Study: Scholarly culture: How books in adolescence enhance adult literacy, numeracy and technology skills in 31 societies

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Scholarly culture theory highlights book-oriented socialization, indicated by adolescents’ home library size, as a source of cognitive competencies, skills and knowledge that are valued not only in formal education but also by employers in different places and historical periods. Scholarly culture does not comprise arbitrary cultural signals that identify elite members and earmark them for privileged positions in society: it enhances performance and as such it is valued in various historical circumstances and by modest families as well as the elite.

Growing up, I was surrounded by books. My mother had well over a thousand. As did I by the time I graduated high school. We also spent time at the public, K-12 school, and university libraries. Naturally, my first job was in a library. And, it is only a quirk of luck that I am not a librarian instead of a technologist. Well, an automation librarian. Fleur already has over a couple hundred books.

The study specifically has adults reach back into their memory and recall how many books they had. I worry about this kind of self-reporting because people use books as status symbol might inflate the number.

But, books in the home (as recalled from memory) as an adolescent, the level of literacy, numeracy, and technology skills grew up until about 350. Beyond that, there were not great gains. This seems like another of those Goldilocks things were there is great effect but only to a point. The gains are best from a handful to 80 but still good up until about 350.

In the cohort, people who were between 25 and 65 years of age between 2011 and 2015, grew up with hardly any books, and managed to finish only lower secondary school (9 years) typically performed in the literacy test at about −0.55 of a standard deviation below the mean. Their counterparts with university degrees had roughly average literacy levels (0.00). The same level of literacy was achieved by people who were surrounded by many books in adolescence but whose schooling ended in Year 9 (0.02). So, literacy-wise, bookish adolescence makes up for a good deal of educational advantage.

The effects are seen across culturally diverse countries.

I wonder though, if a robust library system affects how many books a household might have? I feel like we were an aberration for both having thousands of books and spending lots of time in libraries. Perhaps countries or even cities with easy access to books in libraries mean families invest less in personal collections but yet still adhere to scholarly culture?

But, my confirmation bias is excited about this study as it means my intention to surround Fleur with books, read with her, and foster a love of books & research is on the right track.

Got to this study by reading the Smithsonian’s Growing Up Surrounded by Books Could Have Powerful, Lasting Effect on the Mind.

Joanna SikoraM. D. R. EvansJonathan Kelley. (2019). Scholarly culture: How books in adolescence enhance adult literacy, numeracy and technology skills in 31 societies. Social Science Research, Volume 77, January 2019, Pages 1-15. https://doi.org/10.1016/j.ssresearch.2018.10.003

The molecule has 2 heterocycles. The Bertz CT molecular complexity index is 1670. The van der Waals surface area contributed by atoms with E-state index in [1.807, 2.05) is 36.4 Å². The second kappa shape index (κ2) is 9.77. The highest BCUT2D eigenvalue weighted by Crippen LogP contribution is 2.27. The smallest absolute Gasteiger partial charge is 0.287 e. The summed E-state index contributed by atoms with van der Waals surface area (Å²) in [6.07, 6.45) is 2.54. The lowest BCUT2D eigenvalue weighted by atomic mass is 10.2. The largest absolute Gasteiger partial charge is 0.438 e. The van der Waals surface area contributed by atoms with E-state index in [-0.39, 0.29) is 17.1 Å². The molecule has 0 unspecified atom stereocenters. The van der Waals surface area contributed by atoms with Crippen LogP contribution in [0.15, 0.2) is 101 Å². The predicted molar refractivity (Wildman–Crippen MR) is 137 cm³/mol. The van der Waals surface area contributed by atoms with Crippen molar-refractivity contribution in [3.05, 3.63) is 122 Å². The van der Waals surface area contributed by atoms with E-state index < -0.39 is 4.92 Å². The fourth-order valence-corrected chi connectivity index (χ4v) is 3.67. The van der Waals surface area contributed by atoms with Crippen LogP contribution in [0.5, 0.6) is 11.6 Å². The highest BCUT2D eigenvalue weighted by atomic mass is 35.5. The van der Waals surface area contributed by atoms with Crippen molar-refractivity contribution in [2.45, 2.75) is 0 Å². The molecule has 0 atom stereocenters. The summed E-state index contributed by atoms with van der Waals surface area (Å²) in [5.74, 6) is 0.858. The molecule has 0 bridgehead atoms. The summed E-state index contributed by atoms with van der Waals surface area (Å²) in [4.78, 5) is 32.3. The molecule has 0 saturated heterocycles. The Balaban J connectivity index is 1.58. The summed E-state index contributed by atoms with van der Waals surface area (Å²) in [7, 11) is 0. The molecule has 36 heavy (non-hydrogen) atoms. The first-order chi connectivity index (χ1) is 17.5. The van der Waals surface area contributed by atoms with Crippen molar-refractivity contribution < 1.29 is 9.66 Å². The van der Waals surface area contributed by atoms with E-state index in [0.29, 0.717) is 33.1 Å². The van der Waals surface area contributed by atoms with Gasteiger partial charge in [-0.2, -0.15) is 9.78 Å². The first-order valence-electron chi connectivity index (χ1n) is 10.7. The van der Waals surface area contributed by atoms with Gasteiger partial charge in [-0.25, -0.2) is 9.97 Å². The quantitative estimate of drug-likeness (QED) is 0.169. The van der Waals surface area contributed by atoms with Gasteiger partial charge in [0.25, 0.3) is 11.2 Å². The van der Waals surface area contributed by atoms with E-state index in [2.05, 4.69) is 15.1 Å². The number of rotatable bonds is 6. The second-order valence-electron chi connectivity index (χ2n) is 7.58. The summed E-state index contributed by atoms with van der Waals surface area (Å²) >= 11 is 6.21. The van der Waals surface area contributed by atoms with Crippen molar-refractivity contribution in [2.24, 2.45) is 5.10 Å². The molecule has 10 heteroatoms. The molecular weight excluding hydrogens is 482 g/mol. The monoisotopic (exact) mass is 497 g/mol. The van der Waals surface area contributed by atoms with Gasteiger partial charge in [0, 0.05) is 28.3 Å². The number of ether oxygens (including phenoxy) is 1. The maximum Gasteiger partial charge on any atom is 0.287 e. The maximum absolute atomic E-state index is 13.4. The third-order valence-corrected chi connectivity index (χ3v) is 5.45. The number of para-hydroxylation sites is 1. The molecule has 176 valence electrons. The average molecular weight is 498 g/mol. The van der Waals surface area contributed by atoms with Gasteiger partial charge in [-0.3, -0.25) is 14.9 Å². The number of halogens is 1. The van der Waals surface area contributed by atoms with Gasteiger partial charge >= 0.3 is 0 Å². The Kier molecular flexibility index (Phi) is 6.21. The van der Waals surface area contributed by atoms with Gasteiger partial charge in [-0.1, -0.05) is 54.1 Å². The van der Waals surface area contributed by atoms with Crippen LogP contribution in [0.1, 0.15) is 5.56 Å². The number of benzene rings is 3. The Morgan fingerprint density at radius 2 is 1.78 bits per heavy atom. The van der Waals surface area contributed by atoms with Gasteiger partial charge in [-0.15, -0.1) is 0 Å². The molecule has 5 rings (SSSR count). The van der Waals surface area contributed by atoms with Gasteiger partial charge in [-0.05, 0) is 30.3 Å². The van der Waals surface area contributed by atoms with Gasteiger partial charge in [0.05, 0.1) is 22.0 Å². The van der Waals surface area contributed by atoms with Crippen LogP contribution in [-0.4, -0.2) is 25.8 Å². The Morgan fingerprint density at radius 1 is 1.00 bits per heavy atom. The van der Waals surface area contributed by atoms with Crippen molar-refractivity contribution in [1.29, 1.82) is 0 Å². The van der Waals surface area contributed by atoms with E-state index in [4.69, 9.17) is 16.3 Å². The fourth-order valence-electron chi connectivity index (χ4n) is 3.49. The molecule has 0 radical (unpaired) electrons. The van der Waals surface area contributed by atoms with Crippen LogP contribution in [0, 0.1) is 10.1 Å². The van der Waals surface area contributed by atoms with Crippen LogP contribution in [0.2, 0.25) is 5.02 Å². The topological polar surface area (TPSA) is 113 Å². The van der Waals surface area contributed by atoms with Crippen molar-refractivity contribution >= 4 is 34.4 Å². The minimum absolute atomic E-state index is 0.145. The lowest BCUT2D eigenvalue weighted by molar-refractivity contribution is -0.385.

Reviews

2142254192_918aaba0da_mI’ve been posting about studies but increasingly becoming uncomfortable about how I went about it. See, in calling this blog Polymath Parent, I am signalling my appreciation for science. And, while I am posting about scientific ideas around neuroscience and child development, I am often pulling from popular science sources that are not particularly rigorous or nuanced.

I did that with Defiance of parental authority leads to success? but not with The parenting happiness gap.

My intention is to do more looking at the actual studies and posting on what I read in them which is more nuanced than what other blogs are posting. I will post this as “Study Saturday” posts. Look for the first this weekend.

Also, to make it clearer which are my just posting about a blog/news post vs the actual study, the title will be pre-pended with “Study:” and end with the citation to the study I read. Book reviews will be pre-pended with “Book:”. And they will go in a Reviews category.

Five Books a Day

Young children whose parents read them five books a day enter kindergarten having heard about 1.4 million more words than kids who were never read to, a new study found.

This makes sense to me. Keep in mind this is a number over what kids whose parents do not regularly read to them. The more one reads the more exposure. More exposure improves vocabulary by tuning the brain in this critical period to the acquisition of it.

At these volumes, variety is needed to maintain novelty and stimulation. That means a personal library probably is not going to cut it unless you are wealthy. Fleur has a couple hundred books already. I expect her to have a healthy library. But, we will need to supplement with the library or hanging out in a bookstore.

Libraries also have programs for encouraging reading. A thousand books seem to be the target for the programs I see. But, I think that is the kid reading not being read to.